|Take that, Wyatt. I started at age 4.|
I have been planning to post some of my recipes, with some suggestions for our granddaughters.
When I learned that one of my best education students has a son who likes to cook, I decided to do a little writing on the topic.
I will tag these "Chef's Corner" so they are easy to group together in a label search. The label list is in the left column.
These are dirty because I begin with a pan that was used to warm up grilled meat - leaving some beef juice behind - or to fry bacon, leaving bacon flavoring behind. The better the meat, the better the grilled cheese.
I always start with coconut oil, which we make a point of using daily. There are many good benefits of coconut oil, and we love the flavor. Also, it is stable at high temps, which means it does not smoke.
Add coconut oil to the residue in the pan and heat at medium on a gas stove.
Place bread on the new and old mixture. I usually keep the bread in the freezer, so I want it warming up fast.
The keys to good grilled cheese are quality cheese and bread, plus the melt.
Cut good cheese on the bread warming up. I have my favorites in the quality cheese area of Walmart - not in the massive hanging cheese displays, which often cost the same or a little more. I like their
- Muenster - about $6 a pound.
- Smoked Gouda - roughly the same per pound.
On the cheese I place a little bit of butter - for the flavor. I make butter last a long time. As I explained to the doctor, butter is a gateway drug for me. I eat more bread because of the butter, and never tire of eating more bread and butter, toast and butter, cinnamon sugar and toast and butter.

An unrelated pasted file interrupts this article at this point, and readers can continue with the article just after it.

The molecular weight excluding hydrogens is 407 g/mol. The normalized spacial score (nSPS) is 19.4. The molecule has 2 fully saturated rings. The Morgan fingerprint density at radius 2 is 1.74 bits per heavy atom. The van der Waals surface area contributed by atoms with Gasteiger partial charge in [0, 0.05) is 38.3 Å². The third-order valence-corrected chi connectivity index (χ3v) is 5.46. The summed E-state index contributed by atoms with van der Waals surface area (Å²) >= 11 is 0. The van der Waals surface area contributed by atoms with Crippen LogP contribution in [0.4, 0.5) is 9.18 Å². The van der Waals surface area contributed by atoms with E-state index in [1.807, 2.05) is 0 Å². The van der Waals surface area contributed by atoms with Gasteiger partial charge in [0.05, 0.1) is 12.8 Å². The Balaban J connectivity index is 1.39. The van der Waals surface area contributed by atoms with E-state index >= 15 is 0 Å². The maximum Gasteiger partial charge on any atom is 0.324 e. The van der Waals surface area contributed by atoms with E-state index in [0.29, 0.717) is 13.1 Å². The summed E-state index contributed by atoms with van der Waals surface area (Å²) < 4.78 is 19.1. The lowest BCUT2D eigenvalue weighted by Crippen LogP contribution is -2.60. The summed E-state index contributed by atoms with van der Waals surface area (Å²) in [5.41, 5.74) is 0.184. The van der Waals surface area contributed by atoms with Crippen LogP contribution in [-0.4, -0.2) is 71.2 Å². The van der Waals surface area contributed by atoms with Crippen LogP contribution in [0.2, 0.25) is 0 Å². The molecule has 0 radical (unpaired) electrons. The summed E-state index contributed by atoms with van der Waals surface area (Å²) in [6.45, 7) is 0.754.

Reducing bread consumption, as suggested by Dr. Bandy, meant my weight dropped 7 pounds.
You can use good bread - Pepperidge Farm - or white bread. Do I have to write a jeremiad on cheap, white bread? Me, a born and bred baker?
I keep the temperature at medium and place the other bread on top. To hold in more heat for the melt, I place a metal pan lid on top of the bread. Soon smoke rises up, which means the bread is toasting, maybe even blackened. I love it blackened and I am in a hurry. Those who want to back off the burn will have to wait longer for the melt.
If your cheese is not liquefied at the end, your mission has failed.
Flip the sandwiches when the smoke forms the first time. Some chefs will turn down the burner a bit, but they will wait longer too. I keep mine at medium and expect black-brown on both sides.
Muenster and other cheeses will melt and drip onto the skillet. That will make a hissing sound - your sandwiches are done. If burning is a fear, turn it low or off at the end and let the heat penetrate.
You can follow the same directions for pristine grilled cheese sandwiches, but why not take advantage of a skillet that has been baconed or beefed up already?
|That is the melt desired.|